But it wasn't only there that things immediately felt different. There was more communicating happening everywhere. That first day: "Bye guys, have a great day!" to the whole class, from kids who'd NEVER said anything like that before. Kids who'd never tweeted suddenly started to. I definitely noticed a difference in the social atmosphere - in and out of class - right away.

Days 2-3: Riches:

The math:
• Some groups needed help getting their constraints to match the pgoc they wanted, and some needed intervention in their work due to mistakes, so that was a classic just-in-time teaching opportunity. This felt like productive struggle.
• I got to deepen one group's understanding of solution sets: They had their pgoc ready and looking the way they wanted, and their constraints matched the pgoc, but they asked me to help them rewrite one of their constraints. It was in the form  y > -x + 7, but they wanted to put it in general form because that was one of my requirements (I'll make sure to include that next year too). They wanted it written in a different form, but they didn't want it to change how the pgoc looked. What a teachable moment! These are kids who've solved a ton of linear inequations before, but never realized that the algebraic steps they'd been doing actually didn't change the solution set. They were surprised, and relieved, to learn that x + y > 7 had the exact same graph as y > -x + 7.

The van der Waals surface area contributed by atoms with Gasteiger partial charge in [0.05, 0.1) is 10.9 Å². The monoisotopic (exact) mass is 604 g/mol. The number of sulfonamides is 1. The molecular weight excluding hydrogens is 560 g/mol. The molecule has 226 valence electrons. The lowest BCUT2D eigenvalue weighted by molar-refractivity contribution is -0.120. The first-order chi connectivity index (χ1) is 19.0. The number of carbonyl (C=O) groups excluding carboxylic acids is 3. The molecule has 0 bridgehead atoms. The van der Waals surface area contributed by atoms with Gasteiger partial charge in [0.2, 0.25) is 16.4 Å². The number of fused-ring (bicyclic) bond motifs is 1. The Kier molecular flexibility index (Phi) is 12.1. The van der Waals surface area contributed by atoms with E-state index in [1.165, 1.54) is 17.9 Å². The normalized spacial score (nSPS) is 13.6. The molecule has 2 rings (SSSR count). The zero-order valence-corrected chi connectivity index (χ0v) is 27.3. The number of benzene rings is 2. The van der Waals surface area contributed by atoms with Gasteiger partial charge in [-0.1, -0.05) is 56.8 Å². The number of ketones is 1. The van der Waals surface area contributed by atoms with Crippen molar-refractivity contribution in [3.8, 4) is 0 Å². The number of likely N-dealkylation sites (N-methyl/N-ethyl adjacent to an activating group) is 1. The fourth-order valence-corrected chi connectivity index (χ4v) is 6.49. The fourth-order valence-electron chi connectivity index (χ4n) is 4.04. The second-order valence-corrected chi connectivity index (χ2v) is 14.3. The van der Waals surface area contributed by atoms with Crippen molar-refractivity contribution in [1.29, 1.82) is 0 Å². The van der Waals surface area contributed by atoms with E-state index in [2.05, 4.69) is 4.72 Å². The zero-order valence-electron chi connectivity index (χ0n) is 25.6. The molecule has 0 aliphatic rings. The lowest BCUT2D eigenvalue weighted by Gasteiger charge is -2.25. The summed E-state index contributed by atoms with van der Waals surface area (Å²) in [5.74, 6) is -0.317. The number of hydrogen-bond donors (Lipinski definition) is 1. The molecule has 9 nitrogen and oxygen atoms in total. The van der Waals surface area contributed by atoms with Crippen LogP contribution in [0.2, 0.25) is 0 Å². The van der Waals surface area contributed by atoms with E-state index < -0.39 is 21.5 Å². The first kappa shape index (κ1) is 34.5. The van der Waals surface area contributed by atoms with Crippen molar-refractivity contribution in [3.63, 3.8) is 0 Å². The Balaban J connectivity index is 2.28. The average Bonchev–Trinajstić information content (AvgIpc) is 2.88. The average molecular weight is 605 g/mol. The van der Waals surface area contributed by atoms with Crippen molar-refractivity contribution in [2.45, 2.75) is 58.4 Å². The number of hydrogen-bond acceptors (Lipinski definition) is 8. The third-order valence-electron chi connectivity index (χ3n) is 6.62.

• The usual benefit of teaching something - it helps you understand it better. I could literally see it happening before my eyes as they would find a mistake and fix it. Also, the task of organizing a large amount of info, for example all the systems of equations that define the vertices, gave them a bigger picture of the problem.
• The sheer variety of the inequations - not only did they go with standard and general, but also symmetric! Also things that don't really fit into any category, like 3x + 1 > 10, or 12 ≥ 3x + 4y, with the variables on the right side. I plan to use their actual constraints as a jumping off point for even more complex ones.
So many other cools:
• One group asked if they could include a quadratic inequation, which technically doesn't make a polygon, but which was definitely thinking outside the box. So I said yes!
• Creativity! One group decided to make their pgoc perfectly symmetric.
• One group organized themselves as follows: X designed the entire pgoc, Y found all the vertices, and Z created the slides for the presentation. That seemed like a pretty fair distribution of labour.
• Total GeoGebra and Desmos fluidity. I didn't have to help anyone with these tools, they just ran with it. The tools have become transparent.
Presentations: The PGOCS

I'm just going to let the pics speak for themselves. (I know there's a way to get blogger to put images side by side, but I can't even right now.)

Such style, such pizzazz!

As for the actual live presentations? So much fun to watch - how they handled it, and how the others reacted. Voice is a huge presence for anyone who teaches or learns in an online class. So much personality is revealed in the tones of a person's voice. Not to mention the little touches some added, like getting the others to participate, and putting little jokes in their slides. Everybody got to know everybody else a bit better, which for me, was the whole point.

My only problem was that I tried to record them all and chop the video files into individual ones, and in doing so, inadvertently deleted some. I could definitely use a digital assistant. This seems to be happening a lot lately. Must also have something to do with being in my 30th year of teaching....

But for sure, I'll be doing this in my 31st year too!